Technical notes: Modelling iceberg distribution
We have studied the distribution of icebergs in the Atlantic during the twentieth century by using a coupled ocean iceberg model3. This is basically a daily-forced ocean circulation model with an in-built dynamical and thermodynamical iceberg trajectory model, in which the icebergs, seeded into the ocean from glacier outlets, are regarded as points carried by the currents of the ocean model, and supplying the ocean model with freshwater as they melt. The iceberg model has been well tested in both the Arctic and Antarctic. The annual calving rate in the ocean iceberg model from the 27 major calving sites around Greenland was set proportional to the magnitude of the I48N series shown in Figure 2, as this produces an excellent correlation of the model iceberg flux at 48°N with this series (Figure 3). We are thus able to model the likely iceberg trajectories of 1912, within the limitations of the forcing and the model. According to our model 75% of icebergs reaching 48°N during the first third of the twentieth century came from southern Greenland, making this route the norm at the time rather than an exception.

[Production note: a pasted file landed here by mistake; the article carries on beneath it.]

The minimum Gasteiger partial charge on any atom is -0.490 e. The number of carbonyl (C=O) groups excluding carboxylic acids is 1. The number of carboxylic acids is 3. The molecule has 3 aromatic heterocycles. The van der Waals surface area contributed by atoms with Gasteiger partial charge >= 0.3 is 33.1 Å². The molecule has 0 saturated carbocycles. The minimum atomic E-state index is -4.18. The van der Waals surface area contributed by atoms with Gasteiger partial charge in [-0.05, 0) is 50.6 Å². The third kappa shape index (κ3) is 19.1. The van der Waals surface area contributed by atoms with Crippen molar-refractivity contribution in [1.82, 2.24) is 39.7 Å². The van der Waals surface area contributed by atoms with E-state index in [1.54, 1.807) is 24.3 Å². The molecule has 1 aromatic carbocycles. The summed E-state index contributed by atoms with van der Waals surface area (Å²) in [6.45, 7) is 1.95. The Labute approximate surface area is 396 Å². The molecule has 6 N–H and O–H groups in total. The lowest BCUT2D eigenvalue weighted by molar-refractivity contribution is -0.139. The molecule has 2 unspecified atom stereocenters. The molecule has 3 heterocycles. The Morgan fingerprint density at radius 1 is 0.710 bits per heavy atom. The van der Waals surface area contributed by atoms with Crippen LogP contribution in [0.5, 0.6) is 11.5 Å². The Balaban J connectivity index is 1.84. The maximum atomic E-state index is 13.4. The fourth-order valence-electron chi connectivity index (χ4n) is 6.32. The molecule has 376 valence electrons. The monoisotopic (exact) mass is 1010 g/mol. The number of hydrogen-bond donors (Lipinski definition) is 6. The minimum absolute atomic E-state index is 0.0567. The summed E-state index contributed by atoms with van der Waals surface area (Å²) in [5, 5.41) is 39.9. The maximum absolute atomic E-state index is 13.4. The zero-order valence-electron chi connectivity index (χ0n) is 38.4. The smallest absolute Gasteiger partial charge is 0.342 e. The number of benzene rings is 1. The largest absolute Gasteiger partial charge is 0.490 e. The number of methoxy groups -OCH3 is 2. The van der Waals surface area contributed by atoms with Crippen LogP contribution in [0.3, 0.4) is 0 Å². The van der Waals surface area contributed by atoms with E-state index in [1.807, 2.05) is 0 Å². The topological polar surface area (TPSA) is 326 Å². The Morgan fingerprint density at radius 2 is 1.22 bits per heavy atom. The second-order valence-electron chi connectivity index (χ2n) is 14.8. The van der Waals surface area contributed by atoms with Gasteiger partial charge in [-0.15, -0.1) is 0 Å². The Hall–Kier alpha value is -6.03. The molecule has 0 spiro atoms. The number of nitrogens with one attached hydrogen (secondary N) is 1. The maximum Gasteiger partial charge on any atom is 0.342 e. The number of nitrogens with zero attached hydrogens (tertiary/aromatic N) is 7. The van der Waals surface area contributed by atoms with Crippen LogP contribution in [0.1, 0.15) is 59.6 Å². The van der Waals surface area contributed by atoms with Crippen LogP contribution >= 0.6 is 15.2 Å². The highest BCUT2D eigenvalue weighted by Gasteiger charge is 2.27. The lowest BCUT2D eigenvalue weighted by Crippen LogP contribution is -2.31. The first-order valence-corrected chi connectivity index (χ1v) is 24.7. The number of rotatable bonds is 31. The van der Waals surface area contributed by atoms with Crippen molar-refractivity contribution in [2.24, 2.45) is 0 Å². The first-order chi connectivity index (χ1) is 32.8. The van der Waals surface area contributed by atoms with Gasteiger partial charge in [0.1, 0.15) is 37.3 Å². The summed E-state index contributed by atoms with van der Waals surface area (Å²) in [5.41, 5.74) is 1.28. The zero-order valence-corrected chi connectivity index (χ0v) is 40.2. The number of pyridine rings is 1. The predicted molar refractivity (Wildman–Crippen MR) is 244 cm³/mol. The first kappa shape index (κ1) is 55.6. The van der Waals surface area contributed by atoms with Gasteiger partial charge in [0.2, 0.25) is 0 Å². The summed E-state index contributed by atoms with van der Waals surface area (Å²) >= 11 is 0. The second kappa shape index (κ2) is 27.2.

The iceberg hazard
The year 1912 was one of raised but not – in the long term – exceptional hazard, in terms of the number of icebergs counted. As we have seen, 1038 icebergs crossed 48°N that year. In the surrounding decades (1901–1920) there were five years with at least 700 icebergs crossing 48°N, and 1909 recorded slightly higher numbers than 1912. More recently, the risk has been much greater – between 1991 and 2000, eight of the 10 years recorded more than 700 icebergs and five of those years exceeded the 1912 total. Several other periods during the twentieth century experienced iceberg risk at a level similar to, or greater than, 1912. While the uncertainty in the early numbers will be higher, the continuous need to accurately monitor this hazard for shipping suggests that the I48N series for icebergs is generally reliable.